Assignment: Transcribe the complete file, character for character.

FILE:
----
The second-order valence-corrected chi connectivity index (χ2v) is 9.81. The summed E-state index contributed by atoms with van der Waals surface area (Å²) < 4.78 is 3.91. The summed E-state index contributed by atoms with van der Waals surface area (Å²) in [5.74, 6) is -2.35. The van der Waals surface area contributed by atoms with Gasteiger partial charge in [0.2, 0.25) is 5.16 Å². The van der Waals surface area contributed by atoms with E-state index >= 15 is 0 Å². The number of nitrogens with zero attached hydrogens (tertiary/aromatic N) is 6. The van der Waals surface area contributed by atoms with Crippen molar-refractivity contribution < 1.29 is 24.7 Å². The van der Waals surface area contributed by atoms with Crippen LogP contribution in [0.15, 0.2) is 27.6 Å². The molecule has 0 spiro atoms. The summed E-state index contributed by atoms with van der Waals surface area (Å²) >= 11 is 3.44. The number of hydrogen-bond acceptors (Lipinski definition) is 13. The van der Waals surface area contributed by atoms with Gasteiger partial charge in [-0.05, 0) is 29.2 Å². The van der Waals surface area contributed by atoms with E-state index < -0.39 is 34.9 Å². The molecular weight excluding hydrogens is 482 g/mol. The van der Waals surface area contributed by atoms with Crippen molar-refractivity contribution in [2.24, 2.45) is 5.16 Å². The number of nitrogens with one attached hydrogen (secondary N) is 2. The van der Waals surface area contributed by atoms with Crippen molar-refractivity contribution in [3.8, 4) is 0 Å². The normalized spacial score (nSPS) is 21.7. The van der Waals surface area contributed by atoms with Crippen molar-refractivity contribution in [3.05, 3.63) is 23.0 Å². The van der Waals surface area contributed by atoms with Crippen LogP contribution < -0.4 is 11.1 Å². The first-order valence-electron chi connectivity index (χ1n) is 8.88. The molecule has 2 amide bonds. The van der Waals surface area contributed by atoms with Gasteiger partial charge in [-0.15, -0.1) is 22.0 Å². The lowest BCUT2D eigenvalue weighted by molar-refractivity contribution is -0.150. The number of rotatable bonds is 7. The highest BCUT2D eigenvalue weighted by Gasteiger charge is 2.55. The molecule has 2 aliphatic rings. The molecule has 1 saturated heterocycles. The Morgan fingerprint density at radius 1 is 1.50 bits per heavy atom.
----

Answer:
The second-order valence-corrected chi connectivity index (χ2v) is 9.81. The summed E-state index contributed by atoms with van der Waals surface area (Å²) < 4.78 is 3.91. The summed E-state index contributed by atoms with van der Waals surface area (Å²) in [5.74, 6) is -2.35. The van der Waals surface area contributed by atoms with Gasteiger partial charge in [0.2, 0.25) is 5.16 Å². The van der Waals surface area contributed by atoms with E-state index >= 15 is 0 Å². The number of nitrogens with zero attached hydrogens (tertiary/aromatic N) is 6. The van der Waals surface area contributed by atoms with Crippen molar-refractivity contribution < 1.29 is 24.7 Å². The van der Waals surface area contributed by atoms with Crippen LogP contribution in [0.15, 0.2) is 27.6 Å². The molecule has 0 spiro atoms. The summed E-state index contributed by atoms with van der Waals surface area (Å²) >= 11 is 3.44. The number of hydrogen-bond acceptors (Lipinski definition) is 13. The van der Waals surface area contributed by atoms with Gasteiger partial charge in [-0.05, 0) is 29.2 Å². The van der Waals surface area contributed by atoms with E-state index < -0.39 is 34.9 Å². The molecular weight excluding hydrogens is 482 g/mol. The van der Waals surface area contributed by atoms with Crippen molar-refractivity contribution in [2.24, 2.45) is 5.16 Å². The number of nitrogens with one attached hydrogen (secondary N) is 2. The van der Waals surface area contributed by atoms with Crippen molar-refractivity contribution in [3.8, 4) is 0 Å². The normalized spacial score (nSPS) is 21.7. The van der Waals surface area contributed by atoms with Crippen molar-refractivity contribution in [3.05, 3.63) is 23.0 Å². The van der Waals surface area contributed by atoms with Crippen LogP contribution < -0.4 is 11.1 Å². The first-order valence-electron chi connectivity index (χ1n) is 8.88. The molecule has 2 amide bonds. The van der Waals surface area contributed by atoms with Gasteiger partial charge in [-0.15, -0.1) is 22.0 Å². The lowest BCUT2D eigenvalue weighted by molar-refractivity contribution is -0.150. The number of rotatable bonds is 7. The highest BCUT2D eigenvalue weighted by Gasteiger charge is 2.55. The molecule has 2 aliphatic rings. The molecule has 1 saturated heterocycles. The Morgan fingerprint density at radius 1 is 1.50 bits per heavy atom.